Michael Mathias of Whereoware: 5 Non-Intuitive Ways To Grow Your Marketing Career

Kage Spatz
Feb 1 · 9 min read
Michael Mathias

Not all of the returns are necessarily measured in ROI, but there should be a reason you’re making an investment in time, people, and capital. Just because you can do something doesn’t always mean you should.

As a part of my Marketing Strategy Series, I’m talking with fellow marketing pros at the top of their game to give entrepreneurs and marketers an inside look at proven strategies you might also be able to leverage to grow your business or career. Today I had the pleasure of talking with Michael Mathias.

Michael Mathias is Chief Executive Officer of digital agency Whereoware. Mathias has an impressive track record accelerating growth for companies at all stages, with expertise spanning marketing, software, professional services, big data, analytics, and technology.

Thank you so much for doing this with us! Before we dig in, our readers would love to learn a bit more about you. Can you tell us a story about what brought you to this specific career path?

Very early in my career, I was in pure advertising, or at least I thought I was. I imagined becoming an Advertising Executive — corner office on Madison Avenue and all. At my first ad agency, I worked for a large client with very robust, multi-channel advertising needs. And unfortunately for this client, things got pretty screwed up, sending the wrong materials and feeds to the wrong outlets. So with ignorance on my side, I jumped in to sort out the “data” issues, and have found myself ever since at the intersection of marketing, advertising, data, media, technology, and analytics.

Back when I started out, there wasn’t a “digital marketing” career path, and no one sought out that type of career. Marketing technology wasn’t yet the thing it is today, and advertising usually met up with data and technology by mistake. By showing a proclivity toward the intersection of the creative and the coordination and integration piece, I ended up going into digital marketing by accident.

Can you share a story about the funniest marketing mistake you made when you were first starting and what lesson you learned from that?

With years of distance from it, I’m still not sure if it’s necessarily funny, but it did teach me an important lesson fast.

I worked with a very large cable company that’s still around today, that produced lots of shows and content. They had a promotion running, where they would send $50 rebate checks to new subscribers to encourage them to switch carriers. It was a huge success; 10s of thousands of responses. When the promotion finally ended, we compiled the information, found the new and existing subscribers, and parsed out who would receive the checks or not.

Well, when it came time to distribute the checks, the files were mixed up and everyone who shouldn’t have received a check got one, and those who should have received one, didn’t. It was a mistake to the tune of 7 figures that nearly killed our agency.

It was one of the roughest moments of my career, but a massive lesson I carry with me to this day: it’s all about the data. You must understand what’s happening with the data at every point before moving forward.

Are you able to identify a “tipping point” in your career when you started to see success? Are there takeaways or lessons that others can learn from that?

I learned early on — if you’re going to be dumb, you better be strong. In the early days, I was fortunate to be a part of a couple of fast-growing organizations that have since become very successful.

The culture was if you didn’t know something, it didn’t stop you from doing it. We were doing things that by conventional wisdom (and in hindsight), we shouldn’t have done, but we didn’t know any better. That ignorance allowed us to be bold — we willed things to happen and it worked out. I learned that you don’t let the idea of what you can and can’t do govern what you’ll try.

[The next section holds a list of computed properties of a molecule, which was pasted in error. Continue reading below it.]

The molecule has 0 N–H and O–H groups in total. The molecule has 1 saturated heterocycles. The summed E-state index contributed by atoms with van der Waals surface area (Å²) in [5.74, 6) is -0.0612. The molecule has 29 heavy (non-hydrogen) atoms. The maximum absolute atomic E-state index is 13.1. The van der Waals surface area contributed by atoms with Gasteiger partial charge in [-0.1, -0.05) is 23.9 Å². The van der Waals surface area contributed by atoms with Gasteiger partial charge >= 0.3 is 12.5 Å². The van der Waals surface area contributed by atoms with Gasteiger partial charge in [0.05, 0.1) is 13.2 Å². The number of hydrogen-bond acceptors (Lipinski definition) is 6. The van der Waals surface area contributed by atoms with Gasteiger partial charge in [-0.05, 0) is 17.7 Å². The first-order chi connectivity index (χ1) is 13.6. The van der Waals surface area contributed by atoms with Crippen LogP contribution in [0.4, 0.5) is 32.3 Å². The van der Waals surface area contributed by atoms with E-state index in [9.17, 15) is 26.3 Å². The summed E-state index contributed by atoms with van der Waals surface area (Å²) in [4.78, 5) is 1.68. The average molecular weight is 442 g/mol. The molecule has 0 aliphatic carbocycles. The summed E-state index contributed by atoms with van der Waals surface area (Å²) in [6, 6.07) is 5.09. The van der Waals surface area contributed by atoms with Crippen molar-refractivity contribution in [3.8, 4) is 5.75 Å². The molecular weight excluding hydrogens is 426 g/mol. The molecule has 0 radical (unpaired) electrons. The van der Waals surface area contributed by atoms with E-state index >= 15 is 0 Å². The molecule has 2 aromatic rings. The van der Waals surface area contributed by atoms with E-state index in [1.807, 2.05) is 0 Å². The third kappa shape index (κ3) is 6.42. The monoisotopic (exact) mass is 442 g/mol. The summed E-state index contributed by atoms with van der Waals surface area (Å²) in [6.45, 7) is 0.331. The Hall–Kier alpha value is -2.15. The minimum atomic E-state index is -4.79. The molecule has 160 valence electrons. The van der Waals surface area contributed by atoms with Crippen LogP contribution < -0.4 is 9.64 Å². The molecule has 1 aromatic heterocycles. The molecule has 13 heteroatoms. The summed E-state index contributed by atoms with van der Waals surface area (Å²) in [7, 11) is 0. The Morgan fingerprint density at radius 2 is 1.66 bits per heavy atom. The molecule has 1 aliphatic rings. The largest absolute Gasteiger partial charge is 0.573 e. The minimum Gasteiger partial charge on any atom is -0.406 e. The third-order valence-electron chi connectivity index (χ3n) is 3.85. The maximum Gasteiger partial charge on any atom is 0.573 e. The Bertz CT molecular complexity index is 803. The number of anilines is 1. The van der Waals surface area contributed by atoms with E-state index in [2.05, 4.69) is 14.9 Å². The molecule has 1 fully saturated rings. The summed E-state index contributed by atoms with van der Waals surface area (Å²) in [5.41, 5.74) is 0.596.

What do you think makes your company stand out?

Whereoware is big enough to matter but small enough to care. What I mean by that is we typically play against companies that are substantially larger than we are. We punch way above our weight class for our size and our resources.

It’s a testament to our focus on a core of primary technologies and tremendous passion and investment in providing strategic services and guidance in all aspects of marketing.

We thrive on helping clients extract value from tech. By being smaller and more nimble, we can more intimately partner with clients to help them realize the whole value of what we’re delivering. We live in a digital marketing space where technology is critical, but we’re not prescriptive when it comes to tech. Our expertise is in enabling a meaningful outcome — helping our clients grow their relationships with customers, regardless of technology.

None of us are able to achieve success without some help along the way. Is there a particular person who you are grateful towards who helped get you to where you are?

Sometimes, the folks you dislike at the moment, are the ones that help you the most.

I worked for a very demanding CEO early on in my career — hard to work for, with high expectations. Any question he asked should’ve been answered in one of two ways: yes or no. Either answer was fine, but if you strayed away from either in your response, you’d get nailed to the wall. Once you answered yes or no, he was willing to hear your reasoning.

This taught me a lot about executive communication, better decision making, and overall clarity of purpose. People process information in different ways. As my career developed, I’ve found myself adopting a similar way of processing information: getting the answer before hearing the explanation makes more sense to me now.

Wonderful. Let’s now shift to the main part of our discussion. What advice would you give to other marketers to thrive and avoid burnout?

This is twofold: on the agency or supplier side, don’t ever stop talking to your clients. As a service provider, you can talk yourself into so many things that aren’t pertinent or real (shiny object syndrome), but nothing creates focus like the tangible needs of your clients. Anchor your growth roadmap on what’s best for your clients. And clients bring energy and focus to your business.